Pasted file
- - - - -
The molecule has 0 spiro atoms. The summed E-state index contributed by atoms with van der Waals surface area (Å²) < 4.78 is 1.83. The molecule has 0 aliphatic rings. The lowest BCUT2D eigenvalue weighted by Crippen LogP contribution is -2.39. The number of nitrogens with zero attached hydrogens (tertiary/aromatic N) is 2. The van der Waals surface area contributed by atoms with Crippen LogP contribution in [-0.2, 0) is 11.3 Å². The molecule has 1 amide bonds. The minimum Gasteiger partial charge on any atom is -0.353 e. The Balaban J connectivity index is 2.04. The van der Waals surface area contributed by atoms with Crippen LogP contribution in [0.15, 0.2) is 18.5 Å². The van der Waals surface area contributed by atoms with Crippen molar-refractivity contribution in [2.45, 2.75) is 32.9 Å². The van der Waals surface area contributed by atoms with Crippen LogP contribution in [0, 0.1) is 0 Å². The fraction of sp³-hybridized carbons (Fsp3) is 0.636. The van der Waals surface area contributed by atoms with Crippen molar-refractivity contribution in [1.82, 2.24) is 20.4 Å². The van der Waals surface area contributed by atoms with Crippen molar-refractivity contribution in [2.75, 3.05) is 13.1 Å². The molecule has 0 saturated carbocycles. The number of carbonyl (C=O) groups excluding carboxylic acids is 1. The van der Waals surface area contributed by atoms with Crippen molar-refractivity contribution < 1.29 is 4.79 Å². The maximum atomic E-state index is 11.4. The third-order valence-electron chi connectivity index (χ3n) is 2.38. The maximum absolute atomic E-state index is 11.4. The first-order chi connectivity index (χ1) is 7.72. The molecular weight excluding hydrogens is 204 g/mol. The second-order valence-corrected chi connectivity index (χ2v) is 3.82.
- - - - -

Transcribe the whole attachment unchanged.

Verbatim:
The molecule has 0 spiro atoms. The summed E-state index contributed by atoms with van der Waals surface area (Å²) < 4.78 is 1.83. The molecule has 0 aliphatic rings. The lowest BCUT2D eigenvalue weighted by Crippen LogP contribution is -2.39. The number of nitrogens with zero attached hydrogens (tertiary/aromatic N) is 2. The van der Waals surface area contributed by atoms with Crippen LogP contribution in [-0.2, 0) is 11.3 Å². The molecule has 1 amide bonds. The minimum Gasteiger partial charge on any atom is -0.353 e. The Balaban J connectivity index is 2.04. The van der Waals surface area contributed by atoms with Crippen LogP contribution in [0.15, 0.2) is 18.5 Å². The van der Waals surface area contributed by atoms with Crippen molar-refractivity contribution in [2.45, 2.75) is 32.9 Å². The van der Waals surface area contributed by atoms with Crippen LogP contribution in [0, 0.1) is 0 Å². The fraction of sp³-hybridized carbons (Fsp3) is 0.636. The van der Waals surface area contributed by atoms with Crippen molar-refractivity contribution in [1.82, 2.24) is 20.4 Å². The van der Waals surface area contributed by atoms with Crippen molar-refractivity contribution in [2.75, 3.05) is 13.1 Å². The molecule has 0 saturated carbocycles. The number of carbonyl (C=O) groups excluding carboxylic acids is 1. The van der Waals surface area contributed by atoms with Crippen molar-refractivity contribution < 1.29 is 4.79 Å². The maximum atomic E-state index is 11.4. The third-order valence-electron chi connectivity index (χ3n) is 2.38. The maximum absolute atomic E-state index is 11.4. The first-order chi connectivity index (χ1) is 7.72. The molecular weight excluding hydrogens is 204 g/mol. The second-order valence-corrected chi connectivity index (χ2v) is 3.82.